Approximately 56.8% of respondents to this study believed that there are barriers that prevent them from undertaking breast cancer screening. A similar study in Ghana of female clinicians found that 51.0% perceived high barriers to breast cancer screening. [26]. Some of the barriers mentioned by respondents in this study include: fear of finding out that something is wrong (49.8%) and not knowing where to get tested (40.9%). Also, 43.2% and 35.0% believe that screening is respectively painful and costly. These barriers must be minimized or removed to encourage women to undergo breast cancer screening. For example, breast cancer screening could be covered by the NHIS so that women do not have to pay extra money to get screened if they go to the health facility.

When it comes to perceived self-efficacy, 93.4% of respondents in the current study were confident that they could undertake breast cancer screening. This implies that they believed they could overcome existing barriers and get screened for breast cancer. Similar results were found in a cross-sectional study of college students in Iran, which showed that perceived self-efficacy was high among respondents. [27]. This indicates that increasing women’s confidence in breast cancer screening is therefore recommended to improve service utilization. Furthermore, a study of clinicians in the Ga West and South districts of Ghana showed that about 54% of respondents had low self-efficacy regarding breast cancer screening. [26]. This reaffirms the need to increase women’s confidence so that they can easily undertake breast cancer screening.

The association between HBM constructs and use of breast cancer screening showed that respondents who perceived a high susceptibility to breast cancer were more likely to be screened for breast cancer. Similarly, a study in Turkey of women aged 40 and over showed that perceived susceptibility was a strong predictor of breast cancer screening. [28]. Furthermore, a study of undergraduate students in the Volta region of Ghana showed that those who did not think they were susceptible to breast cancer were less likely to get screened. [20]. It can be inferred from the current finding that designing interventions to target the perceived susceptibility of respondents is essential as this would clarify the risk factors for breast cancer.

Additionally, the current study found that respondents who perceived high breast cancer severity were more likely to be screened for the disease. Perceived breast cancer severity was also found to be a strong predictor of breast cancer screening among older women in Turkey. [28]. A similar study among college students in northwestern Iran showed that high perceived severity was a predictor of breast cancer screening behavior. [27]. The seriousness of breast cancer to the individual, family and society as a whole should be placed at the center of health promotion interventions so that women are compelled to get screened.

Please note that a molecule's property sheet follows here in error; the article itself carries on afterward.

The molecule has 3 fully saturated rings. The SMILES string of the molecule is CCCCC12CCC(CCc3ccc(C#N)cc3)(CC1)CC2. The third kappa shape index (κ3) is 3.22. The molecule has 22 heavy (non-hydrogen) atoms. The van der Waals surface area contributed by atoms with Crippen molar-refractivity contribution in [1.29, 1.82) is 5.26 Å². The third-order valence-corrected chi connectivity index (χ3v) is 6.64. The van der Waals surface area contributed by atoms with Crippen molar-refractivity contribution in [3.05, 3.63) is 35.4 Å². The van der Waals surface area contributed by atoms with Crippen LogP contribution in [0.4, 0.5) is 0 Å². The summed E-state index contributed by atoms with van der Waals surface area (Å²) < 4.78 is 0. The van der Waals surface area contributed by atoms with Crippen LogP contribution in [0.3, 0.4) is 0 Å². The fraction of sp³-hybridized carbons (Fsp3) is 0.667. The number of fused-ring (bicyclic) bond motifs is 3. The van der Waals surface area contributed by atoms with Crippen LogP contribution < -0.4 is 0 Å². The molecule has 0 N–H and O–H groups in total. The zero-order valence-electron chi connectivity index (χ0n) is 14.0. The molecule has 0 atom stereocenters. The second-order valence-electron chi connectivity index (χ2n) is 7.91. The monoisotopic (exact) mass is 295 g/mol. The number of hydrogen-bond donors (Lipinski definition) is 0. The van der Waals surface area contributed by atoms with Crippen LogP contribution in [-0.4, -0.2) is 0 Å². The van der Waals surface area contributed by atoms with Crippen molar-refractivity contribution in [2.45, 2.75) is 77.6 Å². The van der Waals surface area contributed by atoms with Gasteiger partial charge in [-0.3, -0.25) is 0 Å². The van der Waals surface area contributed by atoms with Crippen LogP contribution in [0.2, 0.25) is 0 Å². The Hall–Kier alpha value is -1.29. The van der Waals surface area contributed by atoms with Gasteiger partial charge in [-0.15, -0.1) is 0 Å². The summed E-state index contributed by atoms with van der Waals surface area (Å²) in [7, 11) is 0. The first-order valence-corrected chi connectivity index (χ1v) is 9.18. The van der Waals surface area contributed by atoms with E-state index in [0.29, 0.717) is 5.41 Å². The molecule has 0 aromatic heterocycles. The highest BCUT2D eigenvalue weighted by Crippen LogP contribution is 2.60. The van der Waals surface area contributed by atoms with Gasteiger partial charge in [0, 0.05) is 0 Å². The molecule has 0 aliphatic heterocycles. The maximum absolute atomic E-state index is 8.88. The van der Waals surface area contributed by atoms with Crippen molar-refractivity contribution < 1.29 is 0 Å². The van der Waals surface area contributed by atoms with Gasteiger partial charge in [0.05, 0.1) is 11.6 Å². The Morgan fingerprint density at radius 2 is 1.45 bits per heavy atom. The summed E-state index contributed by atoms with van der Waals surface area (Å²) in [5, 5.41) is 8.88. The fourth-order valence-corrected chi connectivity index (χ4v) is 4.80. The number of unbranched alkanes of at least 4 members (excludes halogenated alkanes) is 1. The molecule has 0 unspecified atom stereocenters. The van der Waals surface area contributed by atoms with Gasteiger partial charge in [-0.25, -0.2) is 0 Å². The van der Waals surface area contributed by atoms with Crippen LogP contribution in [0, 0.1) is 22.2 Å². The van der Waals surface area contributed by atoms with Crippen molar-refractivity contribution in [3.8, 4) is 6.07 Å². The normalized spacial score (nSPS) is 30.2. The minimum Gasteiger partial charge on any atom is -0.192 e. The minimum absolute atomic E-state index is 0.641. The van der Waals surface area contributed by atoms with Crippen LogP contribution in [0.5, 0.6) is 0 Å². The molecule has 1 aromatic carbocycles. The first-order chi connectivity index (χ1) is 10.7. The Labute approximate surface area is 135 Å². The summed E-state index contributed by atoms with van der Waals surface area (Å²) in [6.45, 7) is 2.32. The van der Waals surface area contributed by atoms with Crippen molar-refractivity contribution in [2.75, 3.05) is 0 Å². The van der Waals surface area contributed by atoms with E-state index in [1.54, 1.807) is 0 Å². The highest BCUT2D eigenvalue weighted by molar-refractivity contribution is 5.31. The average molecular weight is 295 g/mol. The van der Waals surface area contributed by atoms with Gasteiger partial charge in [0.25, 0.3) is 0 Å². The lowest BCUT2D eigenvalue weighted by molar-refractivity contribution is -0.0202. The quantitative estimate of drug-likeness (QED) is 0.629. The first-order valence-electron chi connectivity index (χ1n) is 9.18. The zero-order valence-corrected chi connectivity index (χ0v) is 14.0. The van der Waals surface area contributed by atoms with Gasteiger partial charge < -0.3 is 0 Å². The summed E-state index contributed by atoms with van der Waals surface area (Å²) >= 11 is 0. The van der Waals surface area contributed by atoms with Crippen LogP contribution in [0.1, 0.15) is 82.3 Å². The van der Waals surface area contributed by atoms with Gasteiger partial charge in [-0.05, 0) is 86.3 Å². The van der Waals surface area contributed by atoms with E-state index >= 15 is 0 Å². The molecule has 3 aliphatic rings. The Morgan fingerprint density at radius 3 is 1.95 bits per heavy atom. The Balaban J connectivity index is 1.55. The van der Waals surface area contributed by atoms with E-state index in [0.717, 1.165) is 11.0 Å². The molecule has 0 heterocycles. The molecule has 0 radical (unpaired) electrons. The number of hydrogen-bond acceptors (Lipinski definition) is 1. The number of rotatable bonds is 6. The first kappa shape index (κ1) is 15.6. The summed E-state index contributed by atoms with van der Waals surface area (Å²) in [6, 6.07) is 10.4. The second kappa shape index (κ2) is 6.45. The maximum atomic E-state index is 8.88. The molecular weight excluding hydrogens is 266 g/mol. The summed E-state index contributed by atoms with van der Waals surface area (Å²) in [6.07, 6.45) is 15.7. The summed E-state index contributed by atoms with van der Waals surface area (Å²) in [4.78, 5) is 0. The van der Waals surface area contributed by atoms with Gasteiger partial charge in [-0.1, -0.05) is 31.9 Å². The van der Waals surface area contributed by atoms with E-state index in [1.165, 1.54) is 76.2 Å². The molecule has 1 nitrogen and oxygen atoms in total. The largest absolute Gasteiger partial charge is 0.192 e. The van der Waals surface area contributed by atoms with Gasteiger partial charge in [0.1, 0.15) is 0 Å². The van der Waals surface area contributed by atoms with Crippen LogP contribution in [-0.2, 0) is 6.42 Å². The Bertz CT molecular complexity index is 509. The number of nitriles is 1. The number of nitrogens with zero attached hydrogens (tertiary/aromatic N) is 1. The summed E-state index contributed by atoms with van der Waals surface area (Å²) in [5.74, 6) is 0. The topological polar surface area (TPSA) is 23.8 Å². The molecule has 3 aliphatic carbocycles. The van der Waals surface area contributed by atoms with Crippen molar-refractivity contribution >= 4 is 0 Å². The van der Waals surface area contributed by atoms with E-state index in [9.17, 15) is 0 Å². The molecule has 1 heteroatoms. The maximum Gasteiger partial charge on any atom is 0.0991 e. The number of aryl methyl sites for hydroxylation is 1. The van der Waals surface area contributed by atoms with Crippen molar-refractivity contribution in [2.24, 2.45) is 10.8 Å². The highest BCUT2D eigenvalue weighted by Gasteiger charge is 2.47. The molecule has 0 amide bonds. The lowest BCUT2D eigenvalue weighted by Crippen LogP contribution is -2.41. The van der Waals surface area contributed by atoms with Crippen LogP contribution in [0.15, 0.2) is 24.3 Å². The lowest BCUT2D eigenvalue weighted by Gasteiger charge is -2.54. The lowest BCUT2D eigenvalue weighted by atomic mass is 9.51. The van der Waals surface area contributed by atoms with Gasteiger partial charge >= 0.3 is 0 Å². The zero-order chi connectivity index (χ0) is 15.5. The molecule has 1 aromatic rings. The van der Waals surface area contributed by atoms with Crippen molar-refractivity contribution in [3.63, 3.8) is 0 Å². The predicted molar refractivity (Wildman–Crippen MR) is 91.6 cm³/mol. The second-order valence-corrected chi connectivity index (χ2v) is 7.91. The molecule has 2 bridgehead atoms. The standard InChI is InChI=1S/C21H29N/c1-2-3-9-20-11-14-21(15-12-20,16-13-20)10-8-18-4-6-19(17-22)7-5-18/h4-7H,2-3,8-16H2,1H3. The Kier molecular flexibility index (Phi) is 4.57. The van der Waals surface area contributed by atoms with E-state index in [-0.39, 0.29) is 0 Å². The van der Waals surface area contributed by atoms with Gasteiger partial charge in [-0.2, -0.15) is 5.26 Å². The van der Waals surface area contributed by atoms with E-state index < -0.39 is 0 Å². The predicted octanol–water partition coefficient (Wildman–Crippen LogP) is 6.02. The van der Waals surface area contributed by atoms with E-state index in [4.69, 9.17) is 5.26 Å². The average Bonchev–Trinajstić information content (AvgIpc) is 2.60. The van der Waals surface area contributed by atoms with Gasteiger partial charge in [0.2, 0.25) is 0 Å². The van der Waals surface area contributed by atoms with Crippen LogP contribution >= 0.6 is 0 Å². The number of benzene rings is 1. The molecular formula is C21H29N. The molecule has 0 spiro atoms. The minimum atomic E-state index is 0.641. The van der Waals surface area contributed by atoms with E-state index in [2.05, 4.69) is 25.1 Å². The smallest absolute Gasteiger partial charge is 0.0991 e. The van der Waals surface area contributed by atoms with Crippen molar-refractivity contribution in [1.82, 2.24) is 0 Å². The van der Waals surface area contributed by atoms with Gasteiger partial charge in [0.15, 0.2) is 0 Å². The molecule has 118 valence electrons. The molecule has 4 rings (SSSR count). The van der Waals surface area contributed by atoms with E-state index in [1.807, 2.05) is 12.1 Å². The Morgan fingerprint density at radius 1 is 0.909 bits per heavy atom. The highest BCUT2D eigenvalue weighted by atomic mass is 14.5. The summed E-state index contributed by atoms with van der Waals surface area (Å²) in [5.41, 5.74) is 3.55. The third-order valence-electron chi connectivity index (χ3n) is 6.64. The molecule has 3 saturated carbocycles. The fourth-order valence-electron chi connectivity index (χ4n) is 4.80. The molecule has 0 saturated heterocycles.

Additionally, respondents who perceived high barriers to breast cancer screening were less likely to undergo breast cancer screening. Accordingly, a similar study conducted in Iran showed that perceived barriers were significantly associated with breast cancer screening. [25]. A study in Turkey found that perceived barriers were strongly associated with breast cancer screening [28]. Furthermore, a similar study with clinicians in Ghana showed that perceived barriers were significantly associated with uptake of breast cancer screening. [26]. In the present study, it can be said that respondents who perceive barriers might have difficulty getting screened for breast cancer. Health promotion interventions to improve breast cancer screening should focus on reducing barriers to screening.

However, the current results must be interpreted taking into account certain limitations. Convenience sampling used at the last stage of multistage sampling is a non-probability sampling method and may limit the generalizability of the results of this research. The cross-sectional nature of the study design limits the ability to attribute a causal relationship between factors associated with breast cancer screening and screening uptake among participants. Additionally, the study used a questionnaire to elicit responses on a sensitive topic (breast cancer screening) which has the potential to introduce social desirability bias and there was no way to validate what respondents said. However, ensuring the anonymity and confidentiality of responses should have minimized possible limitations. Cultural factors could also shape breast cancer screening behavior in the Ghanaian context, but these factors are not taken into account in the HBM. Despite these limitations, this study provides insight into the factors influencing breast cancer screening among women of reproductive age in Nandom Municipality, Ghana using the HBM.